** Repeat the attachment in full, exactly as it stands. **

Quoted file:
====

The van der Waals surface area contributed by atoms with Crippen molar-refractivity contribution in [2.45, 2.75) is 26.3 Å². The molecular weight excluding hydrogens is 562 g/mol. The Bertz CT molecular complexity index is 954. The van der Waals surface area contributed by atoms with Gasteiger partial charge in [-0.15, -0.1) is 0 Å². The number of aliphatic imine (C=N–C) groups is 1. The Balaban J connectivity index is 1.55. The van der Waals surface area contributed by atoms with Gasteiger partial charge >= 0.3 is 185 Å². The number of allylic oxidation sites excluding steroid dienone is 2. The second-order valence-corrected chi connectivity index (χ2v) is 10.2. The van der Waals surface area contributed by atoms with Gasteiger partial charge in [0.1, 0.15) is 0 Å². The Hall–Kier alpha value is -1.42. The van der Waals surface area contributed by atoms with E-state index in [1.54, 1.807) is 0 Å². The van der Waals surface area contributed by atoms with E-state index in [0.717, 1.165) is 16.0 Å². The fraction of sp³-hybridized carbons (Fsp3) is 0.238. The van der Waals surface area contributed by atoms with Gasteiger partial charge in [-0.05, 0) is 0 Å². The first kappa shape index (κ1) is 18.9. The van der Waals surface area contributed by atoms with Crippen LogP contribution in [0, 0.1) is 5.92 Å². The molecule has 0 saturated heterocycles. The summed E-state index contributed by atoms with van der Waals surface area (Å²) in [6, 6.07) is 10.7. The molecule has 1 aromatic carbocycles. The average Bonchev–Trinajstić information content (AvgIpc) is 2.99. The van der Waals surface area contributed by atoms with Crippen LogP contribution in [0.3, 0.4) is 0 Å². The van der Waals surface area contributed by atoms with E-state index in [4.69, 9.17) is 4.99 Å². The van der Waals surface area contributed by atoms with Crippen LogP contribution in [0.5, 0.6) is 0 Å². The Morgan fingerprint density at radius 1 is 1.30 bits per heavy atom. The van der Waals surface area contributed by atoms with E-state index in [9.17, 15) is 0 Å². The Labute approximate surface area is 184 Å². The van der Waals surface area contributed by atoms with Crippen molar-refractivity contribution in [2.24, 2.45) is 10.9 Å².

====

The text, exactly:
The van der Waals surface area contributed by atoms with Crippen molar-refractivity contribution in [2.45, 2.75) is 26.3 Å². The molecular weight excluding hydrogens is 562 g/mol. The Bertz CT molecular complexity index is 954. The van der Waals surface area contributed by atoms with Gasteiger partial charge in [-0.15, -0.1) is 0 Å². The number of aliphatic imine (C=N–C) groups is 1. The Balaban J connectivity index is 1.55. The van der Waals surface area contributed by atoms with Gasteiger partial charge >= 0.3 is 185 Å². The number of allylic oxidation sites excluding steroid dienone is 2. The second-order valence-corrected chi connectivity index (χ2v) is 10.2. The van der Waals surface area contributed by atoms with Gasteiger partial charge in [0.1, 0.15) is 0 Å². The Hall–Kier alpha value is -1.42. The van der Waals surface area contributed by atoms with E-state index in [1.54, 1.807) is 0 Å². The van der Waals surface area contributed by atoms with E-state index in [0.717, 1.165) is 16.0 Å². The fraction of sp³-hybridized carbons (Fsp3) is 0.238. The van der Waals surface area contributed by atoms with Gasteiger partial charge in [-0.05, 0) is 0 Å². The first kappa shape index (κ1) is 18.9. The van der Waals surface area contributed by atoms with Crippen LogP contribution in [0, 0.1) is 5.92 Å². The molecule has 0 saturated heterocycles. The summed E-state index contributed by atoms with van der Waals surface area (Å²) in [6, 6.07) is 10.7. The molecule has 1 aromatic carbocycles. The average Bonchev–Trinajstić information content (AvgIpc) is 2.99. The van der Waals surface area contributed by atoms with Crippen LogP contribution in [0.3, 0.4) is 0 Å². The van der Waals surface area contributed by atoms with E-state index in [4.69, 9.17) is 4.99 Å². The van der Waals surface area contributed by atoms with Crippen LogP contribution in [0.5, 0.6) is 0 Å². The Morgan fingerprint density at radius 1 is 1.30 bits per heavy atom. The van der Waals surface area contributed by atoms with E-state index in [9.17, 15) is 0 Å². The Labute approximate surface area is 184 Å². The van der Waals surface area contributed by atoms with Crippen molar-refractivity contribution in [2.24, 2.45) is 10.9 Å².